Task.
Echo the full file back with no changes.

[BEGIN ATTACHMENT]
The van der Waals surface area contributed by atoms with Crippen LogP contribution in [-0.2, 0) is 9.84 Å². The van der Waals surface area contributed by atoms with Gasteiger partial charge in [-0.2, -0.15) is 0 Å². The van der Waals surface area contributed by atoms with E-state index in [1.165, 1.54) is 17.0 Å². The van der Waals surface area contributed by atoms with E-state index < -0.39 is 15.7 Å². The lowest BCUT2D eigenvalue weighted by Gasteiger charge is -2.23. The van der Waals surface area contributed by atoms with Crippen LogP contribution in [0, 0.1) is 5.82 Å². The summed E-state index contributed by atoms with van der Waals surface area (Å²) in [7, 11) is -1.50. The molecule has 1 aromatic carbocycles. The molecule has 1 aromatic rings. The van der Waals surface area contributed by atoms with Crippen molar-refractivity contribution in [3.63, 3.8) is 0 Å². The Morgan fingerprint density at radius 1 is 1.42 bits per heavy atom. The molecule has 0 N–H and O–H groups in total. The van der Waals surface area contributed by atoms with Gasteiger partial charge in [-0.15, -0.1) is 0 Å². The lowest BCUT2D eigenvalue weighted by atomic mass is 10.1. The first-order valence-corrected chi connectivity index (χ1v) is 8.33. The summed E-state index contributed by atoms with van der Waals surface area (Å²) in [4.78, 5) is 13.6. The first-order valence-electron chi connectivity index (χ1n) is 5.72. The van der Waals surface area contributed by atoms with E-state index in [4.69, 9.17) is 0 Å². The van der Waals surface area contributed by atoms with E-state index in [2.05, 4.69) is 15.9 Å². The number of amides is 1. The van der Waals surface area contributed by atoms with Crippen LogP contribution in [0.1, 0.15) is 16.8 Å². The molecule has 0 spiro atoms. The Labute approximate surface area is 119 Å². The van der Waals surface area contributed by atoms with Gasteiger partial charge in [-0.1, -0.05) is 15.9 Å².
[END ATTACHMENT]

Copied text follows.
The van der Waals surface area contributed by atoms with Crippen LogP contribution in [-0.2, 0) is 9.84 Å². The van der Waals surface area contributed by atoms with Gasteiger partial charge in [-0.2, -0.15) is 0 Å². The van der Waals surface area contributed by atoms with E-state index in [1.165, 1.54) is 17.0 Å². The van der Waals surface area contributed by atoms with E-state index < -0.39 is 15.7 Å². The lowest BCUT2D eigenvalue weighted by Gasteiger charge is -2.23. The van der Waals surface area contributed by atoms with Crippen LogP contribution in [0, 0.1) is 5.82 Å². The summed E-state index contributed by atoms with van der Waals surface area (Å²) in [7, 11) is -1.50. The molecule has 1 aromatic carbocycles. The molecule has 1 aromatic rings. The van der Waals surface area contributed by atoms with Crippen molar-refractivity contribution in [3.63, 3.8) is 0 Å². The Morgan fingerprint density at radius 1 is 1.42 bits per heavy atom. The molecule has 0 N–H and O–H groups in total. The van der Waals surface area contributed by atoms with Gasteiger partial charge in [-0.15, -0.1) is 0 Å². The lowest BCUT2D eigenvalue weighted by atomic mass is 10.1. The first-order valence-corrected chi connectivity index (χ1v) is 8.33. The summed E-state index contributed by atoms with van der Waals surface area (Å²) in [4.78, 5) is 13.6. The first-order valence-electron chi connectivity index (χ1n) is 5.72. The van der Waals surface area contributed by atoms with E-state index in [4.69, 9.17) is 0 Å². The van der Waals surface area contributed by atoms with E-state index in [2.05, 4.69) is 15.9 Å². The number of amides is 1. The van der Waals surface area contributed by atoms with Crippen LogP contribution in [0.1, 0.15) is 16.8 Å². The molecule has 0 spiro atoms. The Labute approximate surface area is 119 Å². The van der Waals surface area contributed by atoms with Gasteiger partial charge in [-0.1, -0.05) is 15.9 Å².